The government can exert some control over policy bank financing through the State Assets Supervision and Administration Commission (SASAC) which is responsible for overseeing China’s state-owned firms. Since 2017, it has been tightening up overseas investment, with stricter checks on processes, risks and returns and which sectors get financed.

Taking Indonesia as an example, recent research by Greenpeace and Shanxi University of Finance and Economics found that by 2022 many parts of the country will see a surplus of coal power – meaning any Chinese coal power investments there run the risk of becoming uneconomical.

Researchers believe that environmental standards will tighten and carbon costs will become a factor as Belt and Road countries align themselves with the Paris Agreement. Meanwhile, the cost of renewables is falling, increasing the risk that China’s overseas coal power assets will fail to be profitable.

Chinese firms investing in power projects overseas have their own concerns. As state-owned enterprises, they have an obligation to increase the value of their assets, and to provide jobs. Some Chinese companies and academics hold that too strict a blacklist will harm both company competitiveness and the broader national interest.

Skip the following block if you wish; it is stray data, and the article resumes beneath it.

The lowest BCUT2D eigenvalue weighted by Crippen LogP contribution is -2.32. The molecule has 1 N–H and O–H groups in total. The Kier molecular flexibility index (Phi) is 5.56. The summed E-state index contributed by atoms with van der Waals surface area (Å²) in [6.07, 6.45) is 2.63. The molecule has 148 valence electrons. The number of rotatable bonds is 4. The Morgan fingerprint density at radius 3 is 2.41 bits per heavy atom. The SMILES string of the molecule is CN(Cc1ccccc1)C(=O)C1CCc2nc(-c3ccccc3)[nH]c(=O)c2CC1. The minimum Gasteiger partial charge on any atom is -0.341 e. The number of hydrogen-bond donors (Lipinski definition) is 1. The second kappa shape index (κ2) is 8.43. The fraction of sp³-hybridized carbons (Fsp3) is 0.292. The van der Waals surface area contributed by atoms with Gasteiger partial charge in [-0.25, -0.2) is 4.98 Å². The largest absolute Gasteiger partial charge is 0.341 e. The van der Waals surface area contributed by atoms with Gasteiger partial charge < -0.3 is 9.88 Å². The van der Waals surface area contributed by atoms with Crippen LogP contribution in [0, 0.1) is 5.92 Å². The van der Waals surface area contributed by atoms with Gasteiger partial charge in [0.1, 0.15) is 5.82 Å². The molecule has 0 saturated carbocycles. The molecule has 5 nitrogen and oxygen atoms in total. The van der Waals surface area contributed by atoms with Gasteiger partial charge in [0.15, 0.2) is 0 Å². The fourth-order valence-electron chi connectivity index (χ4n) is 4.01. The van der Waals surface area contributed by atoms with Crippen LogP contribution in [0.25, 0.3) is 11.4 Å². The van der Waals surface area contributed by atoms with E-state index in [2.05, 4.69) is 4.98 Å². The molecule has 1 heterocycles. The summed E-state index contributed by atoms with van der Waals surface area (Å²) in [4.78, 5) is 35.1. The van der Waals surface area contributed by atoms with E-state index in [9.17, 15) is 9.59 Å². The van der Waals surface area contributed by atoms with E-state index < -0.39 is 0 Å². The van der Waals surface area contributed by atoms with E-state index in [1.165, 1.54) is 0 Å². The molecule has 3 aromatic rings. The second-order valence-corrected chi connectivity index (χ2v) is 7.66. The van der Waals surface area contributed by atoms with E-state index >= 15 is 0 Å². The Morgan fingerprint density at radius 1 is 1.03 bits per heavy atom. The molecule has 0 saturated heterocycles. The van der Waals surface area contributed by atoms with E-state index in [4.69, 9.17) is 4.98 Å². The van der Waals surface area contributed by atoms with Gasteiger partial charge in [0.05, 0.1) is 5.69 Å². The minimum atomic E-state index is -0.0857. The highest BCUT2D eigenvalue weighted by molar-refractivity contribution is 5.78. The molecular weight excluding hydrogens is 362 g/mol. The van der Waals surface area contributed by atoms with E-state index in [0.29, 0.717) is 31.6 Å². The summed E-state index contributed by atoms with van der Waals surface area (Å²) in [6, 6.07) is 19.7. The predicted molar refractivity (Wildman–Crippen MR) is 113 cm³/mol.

To these concerns researchers say, “The strategic significance of the Belt and Road Initiative goes far beyond the interests of a dozen or more coal-fired power plants. Overall, China has no need to develop or export coal technology, because the country’s renewables technology is lower-carbon, greener and more competitive.”